As the government starts calling for dialogue, you may get a distinct feeling of déjà vu. After all, isn’t this the exact same thing Chávez did the last time he was looking at horrendous poll numbers?
This got me thinking: what exactly came of the circus that was the Mesa de Diálogo between the government, the OAS, and the opposition held back in the halcyon days of 2003 vintage hyperpolarization?
I bet our younger readers can’t even remember that far back. As the foggies among you will recall, getting the two warring factions to sit down and talk required the physical presence of then-OAS Secretary General Cesar Gaviria in Caracas for months on end.
The end-product of this “dialogue” – one from which, it must be said, Hugo Chávez was absent – were a series of grandly verbose, horrendously boring documents that,
as all schoolchildren learn, changed Venezuelan history forever, were totally forgotten from pretty much the second their ink dried.
The two most significant ones were the unimpeachable “Declaration against Violence, for Peace and Democracy” (what, not puppies and bunnies too?) and the bombastically-named “Agreement Between the Representatives of the Government of the Bolivarian Republic of Venezuela and the Political and Social Factors that Support Them, and the Democratic Coordinator and the Political and Civil Society Organizations that Make it Up“, or ABRGBRVPSFSTDCPCSOMIU, as it is more commonly known.
These agreements, signed in the early days of 2003, included pledges to:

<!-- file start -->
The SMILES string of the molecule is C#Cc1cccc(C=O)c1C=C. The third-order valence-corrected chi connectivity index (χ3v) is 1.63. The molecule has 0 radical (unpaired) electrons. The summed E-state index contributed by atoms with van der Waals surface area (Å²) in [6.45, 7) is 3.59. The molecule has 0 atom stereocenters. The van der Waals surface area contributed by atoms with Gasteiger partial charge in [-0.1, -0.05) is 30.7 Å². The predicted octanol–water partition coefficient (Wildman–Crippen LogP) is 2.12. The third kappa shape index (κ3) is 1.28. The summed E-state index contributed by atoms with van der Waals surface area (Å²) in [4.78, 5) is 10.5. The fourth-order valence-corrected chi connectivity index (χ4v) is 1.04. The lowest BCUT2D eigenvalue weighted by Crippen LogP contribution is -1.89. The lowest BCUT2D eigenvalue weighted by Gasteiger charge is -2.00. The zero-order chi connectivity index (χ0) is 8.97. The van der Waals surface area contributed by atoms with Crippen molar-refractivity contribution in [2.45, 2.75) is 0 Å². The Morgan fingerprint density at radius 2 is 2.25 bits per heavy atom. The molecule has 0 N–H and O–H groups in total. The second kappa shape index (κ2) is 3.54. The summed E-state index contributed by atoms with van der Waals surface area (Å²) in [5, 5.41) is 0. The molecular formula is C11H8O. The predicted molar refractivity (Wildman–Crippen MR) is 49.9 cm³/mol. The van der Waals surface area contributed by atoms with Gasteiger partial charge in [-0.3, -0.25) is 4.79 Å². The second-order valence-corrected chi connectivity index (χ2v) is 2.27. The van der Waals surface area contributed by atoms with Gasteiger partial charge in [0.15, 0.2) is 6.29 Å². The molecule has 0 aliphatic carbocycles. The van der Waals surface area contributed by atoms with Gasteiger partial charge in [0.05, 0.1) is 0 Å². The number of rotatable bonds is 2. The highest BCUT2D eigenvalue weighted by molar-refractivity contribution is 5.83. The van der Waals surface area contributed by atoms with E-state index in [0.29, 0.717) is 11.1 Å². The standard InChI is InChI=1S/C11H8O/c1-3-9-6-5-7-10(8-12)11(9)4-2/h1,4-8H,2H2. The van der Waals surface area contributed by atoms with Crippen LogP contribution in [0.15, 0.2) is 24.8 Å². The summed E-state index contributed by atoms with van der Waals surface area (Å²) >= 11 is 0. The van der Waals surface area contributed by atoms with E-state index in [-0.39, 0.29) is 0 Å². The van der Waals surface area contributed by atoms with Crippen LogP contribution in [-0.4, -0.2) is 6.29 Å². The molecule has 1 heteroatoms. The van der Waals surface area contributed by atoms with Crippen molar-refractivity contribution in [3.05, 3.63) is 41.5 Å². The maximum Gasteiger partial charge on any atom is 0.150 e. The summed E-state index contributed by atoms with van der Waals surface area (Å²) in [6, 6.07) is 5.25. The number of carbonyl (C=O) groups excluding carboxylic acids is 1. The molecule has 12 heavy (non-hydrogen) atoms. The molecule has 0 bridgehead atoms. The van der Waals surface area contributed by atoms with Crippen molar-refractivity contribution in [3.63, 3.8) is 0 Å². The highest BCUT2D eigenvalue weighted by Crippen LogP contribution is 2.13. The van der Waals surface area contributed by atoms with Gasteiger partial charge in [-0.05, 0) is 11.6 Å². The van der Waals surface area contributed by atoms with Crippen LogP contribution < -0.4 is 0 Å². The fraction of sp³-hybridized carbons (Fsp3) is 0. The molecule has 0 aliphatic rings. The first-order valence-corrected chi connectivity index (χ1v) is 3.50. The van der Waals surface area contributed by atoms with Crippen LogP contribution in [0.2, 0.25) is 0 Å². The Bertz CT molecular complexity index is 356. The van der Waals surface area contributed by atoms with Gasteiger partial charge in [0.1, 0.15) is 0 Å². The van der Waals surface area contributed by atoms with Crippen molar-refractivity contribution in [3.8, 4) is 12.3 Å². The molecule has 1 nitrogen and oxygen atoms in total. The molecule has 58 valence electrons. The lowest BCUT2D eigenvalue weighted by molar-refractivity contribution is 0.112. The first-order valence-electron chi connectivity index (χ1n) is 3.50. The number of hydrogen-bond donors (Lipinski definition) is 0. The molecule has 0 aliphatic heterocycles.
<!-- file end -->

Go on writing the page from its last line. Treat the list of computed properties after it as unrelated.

- end hurtful rhetoric;
- reject acts of violence;
- protect the freedom of expression enshrined in the Constitution;
- establish permanent links between the government and the opposition;
- work toward establishing a bi-partisan Truth Commission to investigate the events of April 2002;
- work toward disarming the population;
- pledge allegiance to the Interamerican Democratic Charter;
- pledge respect toward the Interamerican Human Rights Convention; and
- support the timely process for a Recall Referendum.
As you can see from the links, dialogue with chavismo usually results in smashing successes.
This is not to say, however, that we shouldn’t talk with the dictatorship. What it means is that we should do it knowing full well it’s a diversionary tactic, and realizing nothing will come of it.
The government now faces a similar situation as it did in 2003. It is deeply unpopular and has little room to maneuver. The only reason it needs to appear interested in talking is because it has no other choice. Talking about dialogue means newspapers, TV shows, and politicians will have less time to talk about other things such as crime, scarcity, or blackouts.
So my advice to the opposition is: play along. Don’t fall off message. Set your conditions. And don’t pretend like this is anything but theater.
H/T: Thanks to Iruña for maintaining the document database.
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